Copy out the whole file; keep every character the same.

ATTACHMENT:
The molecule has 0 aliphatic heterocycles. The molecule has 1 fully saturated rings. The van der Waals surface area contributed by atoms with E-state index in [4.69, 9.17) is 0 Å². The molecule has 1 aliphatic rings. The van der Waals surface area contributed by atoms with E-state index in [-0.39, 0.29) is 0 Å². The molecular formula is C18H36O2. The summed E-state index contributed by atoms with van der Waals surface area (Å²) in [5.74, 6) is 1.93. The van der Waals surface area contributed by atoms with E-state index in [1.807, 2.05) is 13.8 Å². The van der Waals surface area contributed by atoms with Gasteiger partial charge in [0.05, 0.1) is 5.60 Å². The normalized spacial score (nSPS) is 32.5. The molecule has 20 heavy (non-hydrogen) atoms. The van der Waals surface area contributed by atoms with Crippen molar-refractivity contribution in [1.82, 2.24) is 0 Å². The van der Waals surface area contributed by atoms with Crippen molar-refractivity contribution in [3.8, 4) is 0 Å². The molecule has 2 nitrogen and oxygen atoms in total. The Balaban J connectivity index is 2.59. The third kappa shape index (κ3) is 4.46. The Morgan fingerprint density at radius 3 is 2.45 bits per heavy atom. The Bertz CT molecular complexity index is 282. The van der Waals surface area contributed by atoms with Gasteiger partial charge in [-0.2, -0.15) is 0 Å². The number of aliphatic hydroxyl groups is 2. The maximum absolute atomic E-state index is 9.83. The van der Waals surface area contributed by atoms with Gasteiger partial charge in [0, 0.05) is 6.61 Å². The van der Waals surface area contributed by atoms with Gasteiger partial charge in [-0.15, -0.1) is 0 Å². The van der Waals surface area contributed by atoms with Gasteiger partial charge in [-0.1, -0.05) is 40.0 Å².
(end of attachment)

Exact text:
The molecule has 0 aliphatic heterocycles. The molecule has 1 fully saturated rings. The van der Waals surface area contributed by atoms with E-state index in [4.69, 9.17) is 0 Å². The molecule has 1 aliphatic rings. The van der Waals surface area contributed by atoms with E-state index in [-0.39, 0.29) is 0 Å². The molecular formula is C18H36O2. The summed E-state index contributed by atoms with van der Waals surface area (Å²) in [5.74, 6) is 1.93. The van der Waals surface area contributed by atoms with E-state index in [1.807, 2.05) is 13.8 Å². The van der Waals surface area contributed by atoms with Gasteiger partial charge in [0.05, 0.1) is 5.60 Å². The normalized spacial score (nSPS) is 32.5. The molecule has 20 heavy (non-hydrogen) atoms. The van der Waals surface area contributed by atoms with Crippen molar-refractivity contribution in [1.82, 2.24) is 0 Å². The van der Waals surface area contributed by atoms with Crippen molar-refractivity contribution in [3.8, 4) is 0 Å². The molecule has 2 nitrogen and oxygen atoms in total. The Balaban J connectivity index is 2.59. The third kappa shape index (κ3) is 4.46. The Morgan fingerprint density at radius 3 is 2.45 bits per heavy atom. The Bertz CT molecular complexity index is 282. The van der Waals surface area contributed by atoms with Gasteiger partial charge in [-0.2, -0.15) is 0 Å². The number of aliphatic hydroxyl groups is 2. The maximum absolute atomic E-state index is 9.83. The van der Waals surface area contributed by atoms with Gasteiger partial charge in [0, 0.05) is 6.61 Å². The van der Waals surface area contributed by atoms with Gasteiger partial charge in [-0.15, -0.1) is 0 Å². The van der Waals surface area contributed by atoms with Gasteiger partial charge in [-0.1, -0.05) is 40.0 Å².